Minds for the Future

June 25, 2007 | CUNY Matters Columns

When I reflect on the current state of education in our country today, I see an alarming trend: I see fewer students enrolling and succeeding in the disciplines of science, technology, engineering, and mathematics (STEM). We all need to try to understand this development, because our common future depends on our ability to reverse it.

I believe that too few students are enticed at an early enough age by the beauties of physical and mathematical phenomena. Too many are “scared off” by the accurate perception that these disciplines are difficult, that they require serious work and effort. We are not sufficiently engaging America’s young people in these studies and preparing them for the advanced learning and accomplishment in these fields that we as a nation require for our future economic health and security.

In recent years, other countries have been far more successful in inculcating a commitment to this type of work than we have. Perhaps you saw Thomas Friedman’s recent editorial in The New York Times. In that column, Mr. Friedman described his experience attending this year’s Commencement at Rensselaer Polytechnic Institute, which is, of course, one of this country’s great science and engineering schools. “For a moment,” he wrote, “as the foreign names kept coming…I thought that the entire class of doctoral students in physics were going to be Chinese…” He warned that “we can’t keep being stupid about these things. You can’t have a world where foreign-born students dominate your science graduate schools, research labs, journal publications and can now more easily than ever go back to their home countries to start companies–without it eventually impacting our standard of living…”

A few days later, another Times columnist, Nicholas Kristof, chimed in with some first-hand observations of his own, based in part on a visit to his wife’s ancestral village in China. He concluded that, in a way, we need to repeat some history: “[L]et’s do as we did after the Soviet Union’s launch of Sputnik in 1957: raise our own education standards to meet the competition.”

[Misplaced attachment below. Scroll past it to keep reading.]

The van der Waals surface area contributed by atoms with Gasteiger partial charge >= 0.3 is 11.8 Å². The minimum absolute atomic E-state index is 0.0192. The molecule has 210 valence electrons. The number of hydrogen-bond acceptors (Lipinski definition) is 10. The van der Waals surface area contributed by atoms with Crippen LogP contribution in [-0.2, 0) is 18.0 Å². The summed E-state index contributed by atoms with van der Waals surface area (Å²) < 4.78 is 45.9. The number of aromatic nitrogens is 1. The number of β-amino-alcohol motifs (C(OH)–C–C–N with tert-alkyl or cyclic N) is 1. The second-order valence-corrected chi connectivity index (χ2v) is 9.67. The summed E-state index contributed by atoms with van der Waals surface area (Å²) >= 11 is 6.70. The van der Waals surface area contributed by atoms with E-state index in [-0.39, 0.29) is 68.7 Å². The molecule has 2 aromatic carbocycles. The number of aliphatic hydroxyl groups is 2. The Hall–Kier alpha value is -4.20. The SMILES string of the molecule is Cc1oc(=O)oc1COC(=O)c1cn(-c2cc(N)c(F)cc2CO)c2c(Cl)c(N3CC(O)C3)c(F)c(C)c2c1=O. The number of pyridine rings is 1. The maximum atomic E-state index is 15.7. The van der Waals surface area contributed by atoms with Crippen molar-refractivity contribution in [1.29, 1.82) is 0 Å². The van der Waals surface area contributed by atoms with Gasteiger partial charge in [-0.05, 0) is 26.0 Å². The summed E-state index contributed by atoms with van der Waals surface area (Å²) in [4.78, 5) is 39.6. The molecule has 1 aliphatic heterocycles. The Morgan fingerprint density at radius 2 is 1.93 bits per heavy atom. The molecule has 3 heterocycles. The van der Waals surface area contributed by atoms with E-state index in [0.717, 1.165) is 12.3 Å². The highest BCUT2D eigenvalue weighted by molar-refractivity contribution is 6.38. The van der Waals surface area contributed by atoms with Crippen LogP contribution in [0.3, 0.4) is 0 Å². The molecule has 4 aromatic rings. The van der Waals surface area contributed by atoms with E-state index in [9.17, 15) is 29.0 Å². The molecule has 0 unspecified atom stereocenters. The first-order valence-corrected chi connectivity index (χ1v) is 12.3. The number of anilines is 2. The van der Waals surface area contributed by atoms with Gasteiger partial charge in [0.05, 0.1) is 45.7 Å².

So we simply must get more of our students hooked on these fields. Early.

To that end, I would like to suggest that we all think about some new work from the eminent psychologist Howard Gardner. In his new book Five Minds for the Future, Dr. Gardner poses a big question: What minds should we be cultivating in our young people, what kinds of minds will they need if they (and we, as a society) “are to thrive in the world during the eras to come”?

I am struck by his formulation of five mind “types”: the disciplined mind, the synthesizing mind, the creating mind, the respectful mind, and the ethical mind. Of course, all these minds need cultivating; I certainly hope that we’re doing exactly that work at CUNY. But I must say that when I think of the discouraging trend I’ve just outlined, two of Dr. Gardner’s “minds” assume added importance: the disciplined mind, and the creating one.

Why the disciplined mind? As Dr. Gardner makes clear in his book, a disciplined mind learns the ways of thinking that we associate with the major disciplines (he singles out mathematics, science, history, and “at least one art form”).

And a disciplined mind, Dr. Gardner suggests, is an active and creative one. “Once one has understood well a particular play, a particular war, a particular physical or biological or managerial concept, the appetite has been whetted for additional and deeper understanding, and for clear-cut performances in which one’s understanding can be demonstrated to others and to oneself. Indeed, the genuine understander is unlikely in the future to accept only superficial understandings. Rather, having eaten from the tree of understanding, he or she is likely to return there repeatedly for ever more satisfying intellectual nourishment.”

This vital intellectual curiosity establishes a bridge. Dr. Gardner’s “creating mind” is one that seeks new work, new standards, new questions, new answers. It’s one that views an outlying point or result not as something to dismiss or excuse or ignore, but as something to investigate. It’s a mind like that of Albert Einstein, whose success as a theorist, as Walter Isaacson has observed in a new biography, “came not from the brute strength of his mental processing power but from his imagination and creativity. He could construct complex equations, but more important, he knew that math is the language nature uses to describe her wonders.”

We need young Americans to “have it all”: They need the disciplinary knowledge associated with mathematics and the sciences, and they need the imagination and creativity too often missing from rote learning. It’s a lot to ask of those responsible for teaching them, but it simply must be done.